Aug 25, 2018 rated it really liked it
This is a fascinating book looking at the many iterations of Unicorn lore in our world. It follows mainly the natural history as the title implies looking more at the actual animals that may have inspired or been confused for Unicorns over the centuries. Lavers does also cover some of the lore and symbolism of Unicorns from many different cultures. If you want more of that aspect, find a book that is dedicated simply to looking at the folk tales, lore, art, and mythology surrounding unicorns. I ...more
Janhavi Giribhattanavar
Oct 10, 2017 rated it really liked it
This was such a pleasant book to read. Relatively short, clearly well researched, and engaged with its topic. I just picked it off the shelf at my library because the title looked interesting. Some of it can be a little dry and may seem to veer off course, but Lavers ties it together pretty well. The physical copy has a lot of art and pictures which were very helpful. I would have loved a chapter on unicorns in modern pop culture but maybe that is for another book. A quote from the book I enjoye ...more
May 09, 2018 rated it it was ok
I went into this book with high hopes.

It isn't that the book is badly written. It is not! It is insightful, filled with quotations, and neatly travels the various routes that the Unicorn myth has taken over the millennia.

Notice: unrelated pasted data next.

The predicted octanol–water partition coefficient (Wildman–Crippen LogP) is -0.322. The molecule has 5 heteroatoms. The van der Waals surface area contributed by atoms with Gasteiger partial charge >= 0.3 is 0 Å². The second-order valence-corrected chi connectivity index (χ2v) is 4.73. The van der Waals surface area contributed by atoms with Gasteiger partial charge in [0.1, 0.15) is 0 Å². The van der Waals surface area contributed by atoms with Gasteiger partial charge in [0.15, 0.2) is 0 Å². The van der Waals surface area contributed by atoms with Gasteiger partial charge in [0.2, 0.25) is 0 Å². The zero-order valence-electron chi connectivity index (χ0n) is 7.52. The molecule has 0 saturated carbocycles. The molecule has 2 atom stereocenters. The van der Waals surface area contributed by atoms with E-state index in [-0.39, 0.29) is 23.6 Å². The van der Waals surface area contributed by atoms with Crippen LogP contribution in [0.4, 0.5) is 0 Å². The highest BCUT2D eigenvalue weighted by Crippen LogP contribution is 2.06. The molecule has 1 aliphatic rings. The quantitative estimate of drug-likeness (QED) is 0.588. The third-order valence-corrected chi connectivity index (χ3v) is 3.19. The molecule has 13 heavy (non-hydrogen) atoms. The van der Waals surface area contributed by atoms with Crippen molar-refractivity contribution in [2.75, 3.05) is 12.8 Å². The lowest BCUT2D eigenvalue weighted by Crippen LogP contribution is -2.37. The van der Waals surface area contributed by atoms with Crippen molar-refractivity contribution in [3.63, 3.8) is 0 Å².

It's just that SOMETHING about the writing is fucking BORING. I honestly, HONESTLY, used it to put me to bed at one point.
Sep 21, 2017 rated it really liked it
This was a really good look at the history of unicorns. The unicorn in ancient writings and pictures, ancient myths, and garbled travelers' tale were all very convincingly presented, and I enjoyed myself thoroughly.
Ryan Watkins
Jan 15, 2019 rated it really liked it
This is an incredibly detailed and well researched look into the myth of the unicorn. My only complaint is the author’s lack of understanding of Christian typology and overemphasis of the impact of Physiologus on Christian theology.
Aug 05, 2017 rated it it was ok  ·  review of another edition
Shelves: non-fiction
Not at all what I was expecting. It looked to be a whimsical read, but I was disappointed. Although there was some interesting information in it, the book was hard to follow and pretty much just boring.
M.L. Bennett
Jan 26, 2018 rated it really liked it
An excellent resource for uncovering the history of such a modern icon. Lavers is meticulous and thorough, including even some of the most bizarre theories of the unicorn’s origin.
Jun 10, 2013 rated it it was ok
So this book is written like a research paper or thesis, meaning it is factual, cites its sources, and is largely, dully, gruesomely boring. Informationally interesting, and some of the coincidences/complexities of potential unicorn-myth-starters are interesting, but presented so dryly that this book ought to be used as dessicant.